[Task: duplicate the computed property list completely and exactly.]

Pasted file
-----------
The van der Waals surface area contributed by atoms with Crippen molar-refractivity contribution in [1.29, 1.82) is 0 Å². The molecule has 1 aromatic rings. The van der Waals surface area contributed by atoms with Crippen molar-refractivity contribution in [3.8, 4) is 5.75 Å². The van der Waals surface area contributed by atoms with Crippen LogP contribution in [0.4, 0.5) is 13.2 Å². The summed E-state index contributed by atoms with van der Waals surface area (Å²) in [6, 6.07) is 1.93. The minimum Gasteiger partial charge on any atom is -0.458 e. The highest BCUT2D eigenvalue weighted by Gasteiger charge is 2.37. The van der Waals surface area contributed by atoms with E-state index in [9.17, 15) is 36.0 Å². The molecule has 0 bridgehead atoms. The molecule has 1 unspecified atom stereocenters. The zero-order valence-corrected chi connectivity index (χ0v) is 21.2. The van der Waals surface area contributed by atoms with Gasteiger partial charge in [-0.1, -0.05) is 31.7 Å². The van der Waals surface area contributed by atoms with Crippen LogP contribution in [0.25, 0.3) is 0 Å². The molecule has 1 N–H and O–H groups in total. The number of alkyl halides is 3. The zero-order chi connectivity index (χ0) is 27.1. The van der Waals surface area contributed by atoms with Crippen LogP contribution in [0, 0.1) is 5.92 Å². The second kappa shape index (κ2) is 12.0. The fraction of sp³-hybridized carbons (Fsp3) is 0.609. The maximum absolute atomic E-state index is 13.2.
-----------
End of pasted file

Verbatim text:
The van der Waals surface area contributed by atoms with Crippen molar-refractivity contribution in [1.29, 1.82) is 0 Å². The molecule has 1 aromatic rings. The van der Waals surface area contributed by atoms with Crippen molar-refractivity contribution in [3.8, 4) is 5.75 Å². The van der Waals surface area contributed by atoms with Crippen LogP contribution in [0.4, 0.5) is 13.2 Å². The summed E-state index contributed by atoms with van der Waals surface area (Å²) in [6, 6.07) is 1.93. The minimum Gasteiger partial charge on any atom is -0.458 e. The highest BCUT2D eigenvalue weighted by Gasteiger charge is 2.37. The van der Waals surface area contributed by atoms with E-state index in [9.17, 15) is 36.0 Å². The molecule has 0 bridgehead atoms. The molecule has 1 unspecified atom stereocenters. The zero-order valence-corrected chi connectivity index (χ0v) is 21.2. The van der Waals surface area contributed by atoms with Gasteiger partial charge in [-0.1, -0.05) is 31.7 Å². The van der Waals surface area contributed by atoms with Crippen LogP contribution in [0.25, 0.3) is 0 Å². The molecule has 1 N–H and O–H groups in total. The number of alkyl halides is 3. The zero-order chi connectivity index (χ0) is 27.1. The van der Waals surface area contributed by atoms with Crippen LogP contribution in [0, 0.1) is 5.92 Å². The second kappa shape index (κ2) is 12.0. The fraction of sp³-hybridized carbons (Fsp3) is 0.609. The maximum absolute atomic E-state index is 13.2.